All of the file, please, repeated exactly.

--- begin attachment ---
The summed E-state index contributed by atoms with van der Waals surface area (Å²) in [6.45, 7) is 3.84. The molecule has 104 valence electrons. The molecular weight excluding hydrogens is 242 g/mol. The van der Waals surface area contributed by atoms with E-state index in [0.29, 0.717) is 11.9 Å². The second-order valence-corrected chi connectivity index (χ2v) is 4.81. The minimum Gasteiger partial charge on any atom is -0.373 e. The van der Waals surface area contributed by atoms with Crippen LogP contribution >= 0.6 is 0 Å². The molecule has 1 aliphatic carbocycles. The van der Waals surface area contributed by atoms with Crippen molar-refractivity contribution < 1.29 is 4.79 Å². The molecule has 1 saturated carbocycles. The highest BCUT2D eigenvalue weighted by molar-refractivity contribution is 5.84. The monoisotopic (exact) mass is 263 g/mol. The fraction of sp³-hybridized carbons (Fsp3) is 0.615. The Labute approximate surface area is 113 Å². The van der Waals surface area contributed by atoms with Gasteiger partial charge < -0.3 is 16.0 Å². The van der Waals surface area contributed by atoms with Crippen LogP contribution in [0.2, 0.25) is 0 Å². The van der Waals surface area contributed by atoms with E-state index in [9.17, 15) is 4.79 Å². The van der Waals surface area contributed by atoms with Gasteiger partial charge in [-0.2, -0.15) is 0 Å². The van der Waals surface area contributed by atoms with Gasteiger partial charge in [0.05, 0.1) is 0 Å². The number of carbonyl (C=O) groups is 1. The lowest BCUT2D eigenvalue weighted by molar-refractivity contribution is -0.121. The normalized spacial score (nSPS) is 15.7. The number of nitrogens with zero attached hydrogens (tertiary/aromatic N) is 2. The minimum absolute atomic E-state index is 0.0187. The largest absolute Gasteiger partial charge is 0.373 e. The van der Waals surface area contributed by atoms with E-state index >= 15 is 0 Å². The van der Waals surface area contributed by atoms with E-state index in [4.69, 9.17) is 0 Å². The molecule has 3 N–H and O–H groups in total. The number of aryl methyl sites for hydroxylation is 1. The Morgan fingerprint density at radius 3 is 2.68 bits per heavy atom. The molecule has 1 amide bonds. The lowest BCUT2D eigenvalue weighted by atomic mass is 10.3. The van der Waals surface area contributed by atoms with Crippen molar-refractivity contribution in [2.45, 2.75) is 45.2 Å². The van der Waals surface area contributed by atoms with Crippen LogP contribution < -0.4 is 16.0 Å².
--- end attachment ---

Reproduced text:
The summed E-state index contributed by atoms with van der Waals surface area (Å²) in [6.45, 7) is 3.84. The molecule has 104 valence electrons. The molecular weight excluding hydrogens is 242 g/mol. The van der Waals surface area contributed by atoms with E-state index in [0.29, 0.717) is 11.9 Å². The second-order valence-corrected chi connectivity index (χ2v) is 4.81. The minimum Gasteiger partial charge on any atom is -0.373 e. The van der Waals surface area contributed by atoms with Crippen LogP contribution >= 0.6 is 0 Å². The molecule has 1 aliphatic carbocycles. The van der Waals surface area contributed by atoms with Crippen molar-refractivity contribution < 1.29 is 4.79 Å². The molecule has 1 saturated carbocycles. The highest BCUT2D eigenvalue weighted by molar-refractivity contribution is 5.84. The monoisotopic (exact) mass is 263 g/mol. The fraction of sp³-hybridized carbons (Fsp3) is 0.615. The Labute approximate surface area is 113 Å². The van der Waals surface area contributed by atoms with Gasteiger partial charge < -0.3 is 16.0 Å². The van der Waals surface area contributed by atoms with Crippen LogP contribution in [0.2, 0.25) is 0 Å². The van der Waals surface area contributed by atoms with E-state index in [9.17, 15) is 4.79 Å². The van der Waals surface area contributed by atoms with Gasteiger partial charge in [-0.2, -0.15) is 0 Å². The van der Waals surface area contributed by atoms with Gasteiger partial charge in [0.05, 0.1) is 0 Å². The number of carbonyl (C=O) groups is 1. The lowest BCUT2D eigenvalue weighted by molar-refractivity contribution is -0.121. The normalized spacial score (nSPS) is 15.7. The number of nitrogens with zero attached hydrogens (tertiary/aromatic N) is 2. The minimum absolute atomic E-state index is 0.0187. The largest absolute Gasteiger partial charge is 0.373 e. The van der Waals surface area contributed by atoms with E-state index >= 15 is 0 Å². The van der Waals surface area contributed by atoms with E-state index in [4.69, 9.17) is 0 Å². The molecule has 3 N–H and O–H groups in total. The number of aryl methyl sites for hydroxylation is 1. The Morgan fingerprint density at radius 3 is 2.68 bits per heavy atom. The molecule has 1 amide bonds. The lowest BCUT2D eigenvalue weighted by atomic mass is 10.3. The van der Waals surface area contributed by atoms with Crippen molar-refractivity contribution in [2.45, 2.75) is 45.2 Å². The van der Waals surface area contributed by atoms with Crippen LogP contribution < -0.4 is 16.0 Å².